• Use human manual labor rather than automation
  • Newer companies, typically 1 to 2 years in business

Bloomberg does not compile a list of Tier 3 manufacturers. The companies considered Tier 3, or bottom of the industry, includes those who provide little data on their products or who have filed for insolvency protection. Tier 3 companies are also the newest in the industry, typically just a couple of years. The newest solar PV manufacturers are mostly assemblers of panels. These companies typically do not manufacture their own solar cells. They also assemble their panels manually with human labor, so there is the potential for inconsistency within the components.

The Future of Quality: New Standards

With the $100 billion boom of the photovoltaic industry from 1996 to 2014, the solar industry needed a way to reassure retailers and consumers that the PV modules for sale were reliably and consistently high quality without unreasonably high power output degradation. PV modules, after all, are the most expensive and noticeable parts of a solar system. Consumers, no matter where they live nor their region’s weather conditions, need to be assured that their solar modules will work in their installations.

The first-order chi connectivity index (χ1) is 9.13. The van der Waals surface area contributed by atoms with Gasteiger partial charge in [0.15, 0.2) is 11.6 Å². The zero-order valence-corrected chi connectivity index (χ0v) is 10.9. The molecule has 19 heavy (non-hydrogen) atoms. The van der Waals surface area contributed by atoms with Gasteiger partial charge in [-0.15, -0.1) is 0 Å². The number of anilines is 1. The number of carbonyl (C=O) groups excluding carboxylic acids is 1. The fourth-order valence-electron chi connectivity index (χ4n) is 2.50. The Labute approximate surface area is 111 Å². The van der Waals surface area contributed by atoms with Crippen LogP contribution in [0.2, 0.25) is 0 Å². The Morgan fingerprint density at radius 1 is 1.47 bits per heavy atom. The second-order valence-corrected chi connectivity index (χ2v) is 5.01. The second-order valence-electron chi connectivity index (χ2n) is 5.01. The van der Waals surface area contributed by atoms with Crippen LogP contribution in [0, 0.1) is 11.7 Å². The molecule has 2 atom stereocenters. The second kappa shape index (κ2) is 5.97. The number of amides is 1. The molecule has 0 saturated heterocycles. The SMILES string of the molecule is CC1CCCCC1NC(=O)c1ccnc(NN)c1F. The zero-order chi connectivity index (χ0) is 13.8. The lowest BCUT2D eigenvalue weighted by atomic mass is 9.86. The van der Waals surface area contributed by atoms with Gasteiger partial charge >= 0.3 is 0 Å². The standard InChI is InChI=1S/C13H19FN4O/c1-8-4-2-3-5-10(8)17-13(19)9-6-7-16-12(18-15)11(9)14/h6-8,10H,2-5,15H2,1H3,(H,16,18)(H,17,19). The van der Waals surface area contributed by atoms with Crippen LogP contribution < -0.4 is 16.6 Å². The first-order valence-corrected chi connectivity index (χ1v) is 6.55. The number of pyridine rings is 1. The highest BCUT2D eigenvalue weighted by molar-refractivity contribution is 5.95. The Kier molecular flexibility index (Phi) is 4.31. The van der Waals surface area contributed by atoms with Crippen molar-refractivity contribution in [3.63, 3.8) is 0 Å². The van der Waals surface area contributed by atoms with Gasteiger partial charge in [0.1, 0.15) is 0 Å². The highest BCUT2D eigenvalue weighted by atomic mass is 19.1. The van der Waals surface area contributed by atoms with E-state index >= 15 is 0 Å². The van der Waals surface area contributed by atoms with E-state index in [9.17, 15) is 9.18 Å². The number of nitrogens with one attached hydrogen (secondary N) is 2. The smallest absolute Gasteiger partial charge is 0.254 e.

In 2015, The National Renewable Energy Laboratory along with the International Electrotechnical Commission and the International PV Quality Assurance Task Force developed a set of quality standards for PV manufacturers. The goal was to help manufacturers replicate their PV design on an industrial scale without compromising quality and consistency.

PV manufacturers can use the new standards to increase confidence in their products’ safety and reliability. This standardization could help lower overall costs, which could help lower the cost of solar financing.

The new standard includes:

  • testing the PV modules for the chosen climate
  • improved product traceability through the supply chain
  • ensuring that the final installation of PV modules is functional and reliable

Learn more about how NREL and the solar industry are working to ensure consistent quality and reliability.